"I brought that idea back to David Grabitske (the Minnesota Historical Society consultant), and the two of us developed it and presented to the museum's board of directors with a plan to add a science discipline to our mission and along with that, a focus on children."

After all, Mitchell added, "our children are the future patrons of this museum."

The board agreed to let Mitchell and her staff do a "test run" of the concept with a traveling exhibit that was scheduled to make a stop at the Becker County Museum that spring.

Titled "Water/Ways," the exhibit focused on all things water and water quality led to local partnerships with more than a dozen agencies and nonprofits, including the Minnesota Department of Natural Resources, U.S. Fish & Wildlife Service and Becker Soil & Water Conservation District, to name a few.

"We cleared out as much space in our lower level as we could, and transformed it to offer hands-on, interactive activities targeting our youth," Mitchell said, while the upper level housed the sprawling "Water/Ways" exhibit itself.

"The end result was, we had more people at the museum in the six weeks the exhibit was housed here than we'd had in entire years prior to that," Mitchell said. "We had school groups coming in by the busload... and we were getting all grade levels, K-12."

In other words, it was a huge success.

"Very shortly after that, we officially adopted the science and children's disciplines as part of our focus, along with, of course, history," Mitchell said, adding that it is the latter which will continue to be the main focus of the museum's mission.

"We have been expanding our programming immensely," said Mitchell, noting that such additions as summer youth camps for robotics, art and science, as well as "Stories & Stones" cemetery walks for all ages, have proved immensely popular, frequently selling out all available slots.

"It's all about education, for all ages," Mitchell said.

As the ideas for a new museum building began to evolve, they also invited their geographic neighbors, the Detroit Lakes Community & Cultural Center (of which the Holmes Theatre is a part) and the Chamber of Commerce, to take part in the discussions, along with city and county officials.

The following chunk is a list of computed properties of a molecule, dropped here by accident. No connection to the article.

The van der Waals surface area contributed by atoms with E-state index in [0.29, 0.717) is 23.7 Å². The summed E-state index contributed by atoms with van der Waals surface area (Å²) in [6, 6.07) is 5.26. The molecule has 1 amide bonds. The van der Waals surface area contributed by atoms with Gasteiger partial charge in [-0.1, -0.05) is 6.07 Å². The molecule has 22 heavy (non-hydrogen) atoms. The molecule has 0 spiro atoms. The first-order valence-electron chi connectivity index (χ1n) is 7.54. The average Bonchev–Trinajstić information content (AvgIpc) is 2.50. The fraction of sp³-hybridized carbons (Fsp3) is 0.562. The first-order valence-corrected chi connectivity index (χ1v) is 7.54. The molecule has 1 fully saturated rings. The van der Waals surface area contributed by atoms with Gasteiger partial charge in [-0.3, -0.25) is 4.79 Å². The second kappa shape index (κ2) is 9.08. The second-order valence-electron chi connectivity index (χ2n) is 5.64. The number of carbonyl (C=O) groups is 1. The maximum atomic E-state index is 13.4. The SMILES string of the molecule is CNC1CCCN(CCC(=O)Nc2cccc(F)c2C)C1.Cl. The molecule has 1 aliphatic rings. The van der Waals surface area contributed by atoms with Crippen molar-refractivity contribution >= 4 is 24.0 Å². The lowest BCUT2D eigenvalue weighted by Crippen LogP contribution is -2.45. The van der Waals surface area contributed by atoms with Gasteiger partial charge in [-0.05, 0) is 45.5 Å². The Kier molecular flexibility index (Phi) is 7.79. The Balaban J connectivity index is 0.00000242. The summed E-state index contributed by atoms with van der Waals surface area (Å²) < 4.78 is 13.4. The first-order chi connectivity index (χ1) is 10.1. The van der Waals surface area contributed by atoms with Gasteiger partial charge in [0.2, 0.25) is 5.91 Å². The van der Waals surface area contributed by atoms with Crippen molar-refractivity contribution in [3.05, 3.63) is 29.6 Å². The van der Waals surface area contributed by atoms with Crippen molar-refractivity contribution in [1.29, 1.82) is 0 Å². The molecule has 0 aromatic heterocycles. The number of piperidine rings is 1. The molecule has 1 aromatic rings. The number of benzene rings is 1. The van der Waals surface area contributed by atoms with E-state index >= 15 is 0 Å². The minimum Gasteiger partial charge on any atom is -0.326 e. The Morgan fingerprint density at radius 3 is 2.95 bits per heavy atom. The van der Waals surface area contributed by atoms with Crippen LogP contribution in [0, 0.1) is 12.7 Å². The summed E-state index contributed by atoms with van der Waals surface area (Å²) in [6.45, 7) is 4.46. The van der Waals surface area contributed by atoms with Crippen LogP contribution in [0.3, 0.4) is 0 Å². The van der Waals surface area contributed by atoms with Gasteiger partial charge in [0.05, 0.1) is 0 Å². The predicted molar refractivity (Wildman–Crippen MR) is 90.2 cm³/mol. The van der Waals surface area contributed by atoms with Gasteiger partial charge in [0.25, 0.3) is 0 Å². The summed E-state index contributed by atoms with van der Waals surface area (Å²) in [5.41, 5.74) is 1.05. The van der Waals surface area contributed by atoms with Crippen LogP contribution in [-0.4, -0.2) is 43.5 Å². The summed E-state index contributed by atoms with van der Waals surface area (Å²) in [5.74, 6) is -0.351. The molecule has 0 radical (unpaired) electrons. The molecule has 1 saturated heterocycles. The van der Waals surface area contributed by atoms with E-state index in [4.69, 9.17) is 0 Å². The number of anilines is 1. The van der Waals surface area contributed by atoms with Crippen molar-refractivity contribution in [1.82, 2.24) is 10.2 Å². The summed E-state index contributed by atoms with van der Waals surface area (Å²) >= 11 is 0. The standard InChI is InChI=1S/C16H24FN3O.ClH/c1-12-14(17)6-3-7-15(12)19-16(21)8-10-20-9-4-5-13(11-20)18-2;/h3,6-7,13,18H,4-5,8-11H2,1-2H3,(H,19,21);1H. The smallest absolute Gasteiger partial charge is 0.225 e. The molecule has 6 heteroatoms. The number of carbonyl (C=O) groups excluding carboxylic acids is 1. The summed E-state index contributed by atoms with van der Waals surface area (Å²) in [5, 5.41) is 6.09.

That's where the idea of physically attaching the museum onto the theater began to develop, and took flight.

"We began to look at what spaces could be multi-purposed," Mitchell said. "A rooftop garden could be used for an outdoor yoga or art class, or we could use it as an outdoor classroom for one of the museum's science activities, or a place for people to come enjoy a cup of coffee."

A small coffee shop was added to the plans, with a drive-through to entice an existing coffee retailer to rent the space as an adjunct to their business.

"Every space in this proposed new facility has been thought through, to develop multi-purpose areas that meet our current needs, but also provide flexibility for the future," Mtichell said.

For instance, the point where the museum would attach onto the theater was developed into a joint lobby, box office and gift shop, with the idea that the two entities could more easily share staff and resources.

"It's a partnership," she said. "We're working together, to ultimately provide more for our community."

Mitchell said that the museum board and staff are eyeing a mid-summer 2020 groundbreaking for the new facility, with full occupation in 2021 - the sesquicentennial of both the founding of the City of Detroit Lakes, and the organization of Becker County.